The Full-Body Workout You Need To Know About

Written by Leigh Weingus

Professional rock climber Sasha DiGiulian has an infectious laugh. And at age 24, she has a lot to smile about—she's a graduate of Columbia University, a Boulder, Colorado resident, and the winner of the world rock climbing championship for females overall.

Sasha started climbing at the age of six at her brother's birthday party when she discovered that she had a knack for an activity that everyone else was struggling with—her brother included. To this day she puts her heart and soul into the sport, and when I caught up with her at Adidas' Furture/Fit Even in Austin, Texas, she told me she always smiles before every single climb. That's dedication.

She also opened up about which parts of your body rock climbing works, the strangest thing people say to her, and what a great mind exercise climbing is.

LW: What parts of your body does rock climbing strengthen?

SD: Climbing is a full-body workout. Your core and hips drive a lot of your movement, but it’s also upper body focused—like you need really strong shoulders—but you’re also exploding and accelerating off of your legs. So you need all your muscles to be tuned, but I would say it’s predominantly upper body and core focused.

LW: What's your favorite thing about climbing?

SD: I love that it's a mind-body oriented sport. For everything you're doing physically, you have to be mentally in tune as well. There’s a lot of puzzle-solving. It’s also a really cathartic sport—you’re entering this very meditative state where you’re only thinking about what’s right in front of you, so you have to be in the moment.

LW: How do you recover and cross train?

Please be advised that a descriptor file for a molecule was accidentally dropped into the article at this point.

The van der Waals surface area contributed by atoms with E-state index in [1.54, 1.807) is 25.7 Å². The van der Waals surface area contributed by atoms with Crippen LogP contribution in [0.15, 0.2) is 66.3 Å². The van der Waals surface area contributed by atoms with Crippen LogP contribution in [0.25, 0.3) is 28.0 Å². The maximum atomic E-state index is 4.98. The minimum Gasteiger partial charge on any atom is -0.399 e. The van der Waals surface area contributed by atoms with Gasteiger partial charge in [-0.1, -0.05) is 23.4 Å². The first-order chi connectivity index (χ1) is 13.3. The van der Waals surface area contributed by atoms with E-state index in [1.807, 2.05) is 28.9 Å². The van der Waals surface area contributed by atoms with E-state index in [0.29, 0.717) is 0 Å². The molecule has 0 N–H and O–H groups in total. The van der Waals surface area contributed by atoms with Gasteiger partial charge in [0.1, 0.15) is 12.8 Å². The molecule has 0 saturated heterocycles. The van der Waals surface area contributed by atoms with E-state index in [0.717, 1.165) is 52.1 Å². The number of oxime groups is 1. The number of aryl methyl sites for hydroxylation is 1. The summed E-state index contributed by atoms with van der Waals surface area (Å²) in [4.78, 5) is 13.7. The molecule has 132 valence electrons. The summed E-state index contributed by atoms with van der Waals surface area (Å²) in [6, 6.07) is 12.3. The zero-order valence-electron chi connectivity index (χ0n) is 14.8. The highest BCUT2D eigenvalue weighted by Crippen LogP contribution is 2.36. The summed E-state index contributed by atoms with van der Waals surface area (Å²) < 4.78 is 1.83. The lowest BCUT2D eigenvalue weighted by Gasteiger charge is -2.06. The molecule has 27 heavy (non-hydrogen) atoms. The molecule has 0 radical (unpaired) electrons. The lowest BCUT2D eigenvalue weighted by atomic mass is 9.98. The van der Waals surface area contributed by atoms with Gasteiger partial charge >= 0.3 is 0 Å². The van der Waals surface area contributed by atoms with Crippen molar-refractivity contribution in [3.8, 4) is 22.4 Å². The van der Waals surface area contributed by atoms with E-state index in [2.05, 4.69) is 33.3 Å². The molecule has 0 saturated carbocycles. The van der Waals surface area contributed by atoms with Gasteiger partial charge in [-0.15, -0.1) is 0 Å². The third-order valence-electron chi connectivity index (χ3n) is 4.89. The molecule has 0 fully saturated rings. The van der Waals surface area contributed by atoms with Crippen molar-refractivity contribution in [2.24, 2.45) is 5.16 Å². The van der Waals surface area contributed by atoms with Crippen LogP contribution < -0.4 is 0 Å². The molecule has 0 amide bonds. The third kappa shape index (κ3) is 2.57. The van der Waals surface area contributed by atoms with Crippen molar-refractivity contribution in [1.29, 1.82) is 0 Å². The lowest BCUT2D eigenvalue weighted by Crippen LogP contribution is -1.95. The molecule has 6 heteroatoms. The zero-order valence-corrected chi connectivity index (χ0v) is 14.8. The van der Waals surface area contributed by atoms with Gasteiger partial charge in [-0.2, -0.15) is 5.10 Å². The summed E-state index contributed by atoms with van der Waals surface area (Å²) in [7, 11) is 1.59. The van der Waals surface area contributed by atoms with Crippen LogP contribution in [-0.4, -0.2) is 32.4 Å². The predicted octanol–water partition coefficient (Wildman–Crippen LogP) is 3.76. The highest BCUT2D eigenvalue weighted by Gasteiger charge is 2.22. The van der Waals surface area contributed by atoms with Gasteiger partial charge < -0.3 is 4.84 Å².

SD: The key ingredient to recovery is sleep. I need eight to nine hours of sleep each night no matter how busy I am. If I go to bed at 12, I’m not waking up before 8:30. And if I go to bed earlier than that I can go to bed earlier. I also do a lot of cardio cross training to keep my body in good health. I’ll do the rowing machine and skier. I don’t run on the treadmill so much, but I will do a lot of hiking. I live in Colorado now so it’s pretty awesome.

LW: What's one thing everyone gets wrong about climbing?

SD: That you have to look a certain way. Whenever I meet anyone they’re like, “Oh, you don’t look like a rock climber.” And I’m like, what does a rock climber look like? I think that’s the thing with this sport—you can look a lot of different ways and still be a rock climber. It’s also thought of as this adrenaline junkie fear factor sport. The thing is, climbing is quite safe when you actually get to the bare bones of it. Even if you do fall, you’re falling onto a huge gymnastics mat. So there’s a low barrier of entry.

LW: What's your advice for someone who wants to start rock climbing but is intimidated by it?

SD: Go to a climbing gym and sign up for a class!

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